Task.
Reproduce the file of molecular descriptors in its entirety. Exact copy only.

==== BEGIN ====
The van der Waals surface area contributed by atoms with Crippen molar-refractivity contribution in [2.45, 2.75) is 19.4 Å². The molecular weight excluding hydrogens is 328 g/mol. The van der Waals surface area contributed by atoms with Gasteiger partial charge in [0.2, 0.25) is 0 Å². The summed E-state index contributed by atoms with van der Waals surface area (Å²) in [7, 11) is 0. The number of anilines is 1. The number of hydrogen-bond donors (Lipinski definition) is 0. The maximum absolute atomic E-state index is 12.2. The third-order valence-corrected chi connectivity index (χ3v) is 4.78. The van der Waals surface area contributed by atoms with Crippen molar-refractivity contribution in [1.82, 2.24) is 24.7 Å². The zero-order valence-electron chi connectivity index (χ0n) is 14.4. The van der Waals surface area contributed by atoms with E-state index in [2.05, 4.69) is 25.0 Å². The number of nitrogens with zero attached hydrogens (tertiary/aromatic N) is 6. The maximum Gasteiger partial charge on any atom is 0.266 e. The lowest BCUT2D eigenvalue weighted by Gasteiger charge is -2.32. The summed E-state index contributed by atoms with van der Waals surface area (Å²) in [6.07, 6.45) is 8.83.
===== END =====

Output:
The van der Waals surface area contributed by atoms with Crippen molar-refractivity contribution in [2.45, 2.75) is 19.4 Å². The molecular weight excluding hydrogens is 328 g/mol. The van der Waals surface area contributed by atoms with Gasteiger partial charge in [0.2, 0.25) is 0 Å². The summed E-state index contributed by atoms with van der Waals surface area (Å²) in [7, 11) is 0. The number of anilines is 1. The number of hydrogen-bond donors (Lipinski definition) is 0. The maximum absolute atomic E-state index is 12.2. The third-order valence-corrected chi connectivity index (χ3v) is 4.78. The van der Waals surface area contributed by atoms with Crippen molar-refractivity contribution in [1.82, 2.24) is 24.7 Å². The zero-order valence-electron chi connectivity index (χ0n) is 14.4. The van der Waals surface area contributed by atoms with E-state index in [2.05, 4.69) is 25.0 Å². The number of nitrogens with zero attached hydrogens (tertiary/aromatic N) is 6. The maximum Gasteiger partial charge on any atom is 0.266 e. The lowest BCUT2D eigenvalue weighted by Gasteiger charge is -2.32. The summed E-state index contributed by atoms with van der Waals surface area (Å²) in [6.07, 6.45) is 8.83.